A particularly valuable book has been published very recently, collating all the material about the life and teachings of Pythagoras and Pythagoreanism still extant (The Pythagorean Sourcebook and Library: An Anthology of Ancient Writings Which Relate to Pythagoras and Pythagorean Philosophy, Phanes Press, Grand Rapids, Michigan, 1987). There have been many biographical and interpretive writings from antiquity onward. In previous years the sources, scattered through many volumes, were hard to find, but now are reachable between two covers! The major part of the book was compiled and translated by Kenneth Sylvan Guthrie, with additional translations by Thomas Taylor, the English Platonist, and Arthur Fairbanks Jr. The introduction by David R. Fideler, the editor, is an admirable guide for the reader to whom Pythagoras and his heritage may not be well known.

Citing Iamblichus' Life of Pythagoras, H. P. Blavatsky refers to Pythagoras' contacts with such Mystery schools as had survived into the sixth century BC: those at Byblus, Tyre, Syria, Egypt, Babylon, and others, adding India to the biographer's list.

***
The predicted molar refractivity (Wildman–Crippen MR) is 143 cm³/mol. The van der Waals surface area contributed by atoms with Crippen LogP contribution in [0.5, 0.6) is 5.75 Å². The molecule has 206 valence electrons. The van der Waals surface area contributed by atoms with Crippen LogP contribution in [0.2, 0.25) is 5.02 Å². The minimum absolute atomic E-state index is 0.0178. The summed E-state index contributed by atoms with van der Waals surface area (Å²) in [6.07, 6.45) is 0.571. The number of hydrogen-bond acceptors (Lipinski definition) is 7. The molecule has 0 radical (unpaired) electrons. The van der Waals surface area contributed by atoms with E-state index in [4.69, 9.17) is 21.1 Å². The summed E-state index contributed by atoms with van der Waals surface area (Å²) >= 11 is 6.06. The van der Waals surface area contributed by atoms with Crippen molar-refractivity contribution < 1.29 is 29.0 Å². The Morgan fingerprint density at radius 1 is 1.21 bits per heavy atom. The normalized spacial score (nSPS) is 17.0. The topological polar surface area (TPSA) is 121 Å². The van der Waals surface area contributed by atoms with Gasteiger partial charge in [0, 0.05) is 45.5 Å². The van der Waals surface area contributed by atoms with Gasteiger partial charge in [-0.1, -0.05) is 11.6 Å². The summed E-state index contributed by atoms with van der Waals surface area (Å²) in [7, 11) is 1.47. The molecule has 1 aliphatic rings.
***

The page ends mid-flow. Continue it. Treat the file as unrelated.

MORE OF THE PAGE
Pythagoras' message focused, firstly, on the soul, and secondly, on the processes of the physical universe which he expressed in a mathematical system, numbers representing not only relationships but also ideas and entities. Our mathematical concepts are built more or less upon the foundation of Euclid's, but the Pythagorean view was richer and deeper, for number had a living reality that was qualitative rather than quantitative. This pointed to something to be experienced or, as the editor expressed it:

For them Number is not something to be used; rather, its nature is to be discovered. In other words, we use numbers as tokens to represent things, but for Pythagoreans Number is a universal principle, as real as light (electromagnetism) or sound — p. 21

And Fideler points out further that the great difference between modern and Pythagorean and Platonic science is to be found in the first being based on "Aristotelian" science or the investigation of things, while the latter is concerned with the investigation of principles as the collective cause of things.